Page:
- "Leadership Council". www.compact2025.org. Retrieved 25 April 2019.
- Compact2025: Ending hunger and undernutrition. 2015. Project Paper. IFPRI: Washington, DC.
- Fan, Shenggen and Polman, Paul. 2014. An ambitious development goal: Ending hunger and undernutrition by 2025. In 2013 Global food policy report. Eds. Marble, Andrew and Fritschel, Heidi. Chapter 2. pp. 15–28. Washington, DC: International Food Policy Research Institute (IFPRI).
- European Commission Press release. June 2015. EU launches new partnership to combat Undernutrition with Bill & Melinda Gates Foundation. Accessed on 1 November 2015
- FAO. 2015. Africa's Renewed Partnership to End Hunger by 2025. Accessed on 1 November 2015.
- Huston, A. C. (1991). Children in Poverty: Child Development and Public Policy. Cambridge: Cambridge University Press.
- Raghuram G. Rajan (2012). Fault Lines: How Hidden Fractures Still Threaten the World Economy. Published by: Collins Business
- Garbarino, J., Dubrow, N., Kostelny, K., & Pardo, C. (1992). Children in Danger: Coping with the Consequences. San Francisco: Jossey-Bass. Print.
- "Cause and Effect: The High Cost of High School Dropouts". The Huffington Post. 30 November 2014. Retrieved 21 April 2016.
- Solley, Bobbie A. (2005). When Poverty's Children Write: Celebrating Strengths, Transforming Lives. Portsmouth, NH: Heinemann, Inc.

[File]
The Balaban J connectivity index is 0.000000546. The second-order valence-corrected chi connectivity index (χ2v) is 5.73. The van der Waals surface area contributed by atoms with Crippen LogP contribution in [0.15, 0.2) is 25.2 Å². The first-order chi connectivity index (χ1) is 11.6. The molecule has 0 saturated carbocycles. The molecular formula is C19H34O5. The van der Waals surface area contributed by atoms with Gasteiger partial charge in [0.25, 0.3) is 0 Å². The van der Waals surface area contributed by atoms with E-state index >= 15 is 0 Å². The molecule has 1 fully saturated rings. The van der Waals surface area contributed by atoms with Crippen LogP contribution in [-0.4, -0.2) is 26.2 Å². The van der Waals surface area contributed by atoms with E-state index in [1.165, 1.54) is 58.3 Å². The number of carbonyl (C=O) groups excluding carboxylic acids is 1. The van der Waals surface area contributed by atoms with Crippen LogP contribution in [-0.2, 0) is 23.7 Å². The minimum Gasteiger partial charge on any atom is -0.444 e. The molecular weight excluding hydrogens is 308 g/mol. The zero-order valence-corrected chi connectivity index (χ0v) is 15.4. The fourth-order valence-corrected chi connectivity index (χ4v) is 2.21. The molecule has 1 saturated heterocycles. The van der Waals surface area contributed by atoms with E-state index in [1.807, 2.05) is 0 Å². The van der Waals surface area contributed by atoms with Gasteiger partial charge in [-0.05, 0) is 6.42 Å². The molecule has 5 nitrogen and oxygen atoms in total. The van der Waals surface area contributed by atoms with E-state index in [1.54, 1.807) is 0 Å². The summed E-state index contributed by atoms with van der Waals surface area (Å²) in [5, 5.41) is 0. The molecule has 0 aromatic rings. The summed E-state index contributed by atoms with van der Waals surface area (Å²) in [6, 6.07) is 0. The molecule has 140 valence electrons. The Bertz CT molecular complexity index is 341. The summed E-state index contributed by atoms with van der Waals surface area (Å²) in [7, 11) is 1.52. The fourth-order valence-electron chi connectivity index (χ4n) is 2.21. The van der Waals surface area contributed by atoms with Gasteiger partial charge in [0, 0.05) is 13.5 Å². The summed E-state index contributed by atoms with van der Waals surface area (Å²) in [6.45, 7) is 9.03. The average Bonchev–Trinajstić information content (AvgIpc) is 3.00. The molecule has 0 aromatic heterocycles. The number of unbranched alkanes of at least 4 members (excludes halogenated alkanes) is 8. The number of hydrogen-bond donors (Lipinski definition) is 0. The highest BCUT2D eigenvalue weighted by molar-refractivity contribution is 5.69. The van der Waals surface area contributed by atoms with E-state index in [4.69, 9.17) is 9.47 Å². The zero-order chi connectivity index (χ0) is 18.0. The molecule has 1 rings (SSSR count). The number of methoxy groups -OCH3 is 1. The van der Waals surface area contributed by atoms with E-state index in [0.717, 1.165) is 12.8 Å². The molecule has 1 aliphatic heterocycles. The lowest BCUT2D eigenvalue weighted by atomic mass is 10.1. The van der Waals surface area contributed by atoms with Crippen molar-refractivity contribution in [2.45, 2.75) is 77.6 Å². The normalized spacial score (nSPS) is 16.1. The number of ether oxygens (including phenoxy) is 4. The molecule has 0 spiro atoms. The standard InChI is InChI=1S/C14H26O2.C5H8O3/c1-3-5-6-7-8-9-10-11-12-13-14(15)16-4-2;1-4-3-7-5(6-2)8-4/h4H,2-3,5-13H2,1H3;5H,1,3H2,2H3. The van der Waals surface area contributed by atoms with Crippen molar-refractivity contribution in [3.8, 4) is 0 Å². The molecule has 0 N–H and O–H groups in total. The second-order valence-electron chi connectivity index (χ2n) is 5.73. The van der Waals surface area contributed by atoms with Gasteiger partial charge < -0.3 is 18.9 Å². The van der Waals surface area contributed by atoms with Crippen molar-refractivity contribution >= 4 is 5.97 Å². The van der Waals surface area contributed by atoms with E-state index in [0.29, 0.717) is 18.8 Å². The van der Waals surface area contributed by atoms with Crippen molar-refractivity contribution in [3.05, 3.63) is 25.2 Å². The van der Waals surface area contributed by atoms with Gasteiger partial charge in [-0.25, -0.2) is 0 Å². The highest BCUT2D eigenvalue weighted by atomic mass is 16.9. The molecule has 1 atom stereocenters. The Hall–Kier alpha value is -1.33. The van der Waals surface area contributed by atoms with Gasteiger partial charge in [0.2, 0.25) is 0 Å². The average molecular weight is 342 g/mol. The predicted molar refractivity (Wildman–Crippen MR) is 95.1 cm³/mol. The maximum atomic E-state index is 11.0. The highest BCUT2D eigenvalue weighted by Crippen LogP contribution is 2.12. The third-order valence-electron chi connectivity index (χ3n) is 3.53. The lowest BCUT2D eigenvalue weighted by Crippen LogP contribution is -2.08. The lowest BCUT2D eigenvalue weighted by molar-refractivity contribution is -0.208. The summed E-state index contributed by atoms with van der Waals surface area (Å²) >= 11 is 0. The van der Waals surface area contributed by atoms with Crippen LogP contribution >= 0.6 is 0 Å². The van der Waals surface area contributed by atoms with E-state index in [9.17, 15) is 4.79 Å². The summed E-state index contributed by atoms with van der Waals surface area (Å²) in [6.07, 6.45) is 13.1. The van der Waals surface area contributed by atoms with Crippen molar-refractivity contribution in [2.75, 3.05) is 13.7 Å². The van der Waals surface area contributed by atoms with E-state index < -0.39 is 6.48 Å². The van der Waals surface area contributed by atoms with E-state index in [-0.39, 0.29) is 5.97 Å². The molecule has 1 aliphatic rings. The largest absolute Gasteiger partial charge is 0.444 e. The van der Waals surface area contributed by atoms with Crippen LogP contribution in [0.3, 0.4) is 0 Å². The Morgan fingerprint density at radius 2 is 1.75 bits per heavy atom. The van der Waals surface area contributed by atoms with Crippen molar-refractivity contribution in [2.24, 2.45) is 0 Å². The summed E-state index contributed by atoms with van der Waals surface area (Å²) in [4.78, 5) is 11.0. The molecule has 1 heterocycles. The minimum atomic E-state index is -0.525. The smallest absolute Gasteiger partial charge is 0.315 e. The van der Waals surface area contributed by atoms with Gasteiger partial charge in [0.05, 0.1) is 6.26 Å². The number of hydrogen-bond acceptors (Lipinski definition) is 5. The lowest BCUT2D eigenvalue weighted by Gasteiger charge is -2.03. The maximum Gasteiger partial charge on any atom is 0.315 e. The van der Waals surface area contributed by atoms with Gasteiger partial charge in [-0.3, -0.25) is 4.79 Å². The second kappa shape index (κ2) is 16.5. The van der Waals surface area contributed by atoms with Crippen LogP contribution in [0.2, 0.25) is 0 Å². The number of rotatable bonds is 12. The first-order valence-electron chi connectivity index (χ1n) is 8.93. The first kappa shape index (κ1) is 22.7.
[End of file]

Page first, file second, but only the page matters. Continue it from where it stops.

- Jensen, Eric. "Teaching with Poverty in Mind". ASCD. Retrieved 11 November 2013.
- "The economic lives of the poor". MIT. October 2006. Retrieved 1 March 2013.
- UNESCO (2019). Global education monitoring report 2019: gender report: Building bridges for gender equality. UNESCO. ISBN 978-92-3-100329-5.
- Aid gives alternatives to African orphanages
- "Study: 744,000 homeless in United States". USA Today. 10 January 2007. Retrieved 24 October 2010.
- "Report reveals global slum crisis". BBC News. 16 June 2006. Retrieved 24 October 2010.
- "Street Children". Portal.unesco.org. Archived from the original on 21 May 2008. Retrieved 24 October 2010.
- WHO and UNICEF Progress on Drinking-water and Sanitation: 2012 Update, WHO, Geneva and UNICEF, New York, p. 2
- "How Bangladesh vanquished diarrhoea". The Economist. 22 March 2018. Retrieved 18 August 2018.
- "Trickle-Down Economics". foreingpolicy.com. 5 December 2011. Retrieved 18 December 2014.
- Kristin Komives; Vivien Foster; Jonathan Halpern; Quentin Wodon (2005). Water, Electricity and the Poor: Who benefits from utility subsidies? (PDF). Washington, DC: The World Bank. ISBN 978-0-8213-6342-3. Retrieved 26 July 2012.
- Bill Kingdom; Roland Liemberger; Philippe Marin (2006). The challenge of reducing non-revenue water (NRW) in developing countries. How the private sector can help: A look at performance-based service contracting (PDF). Water supply and sanitation board discussion paper series. Washington, DC: The World Bank. Retrieved 26 July 2012.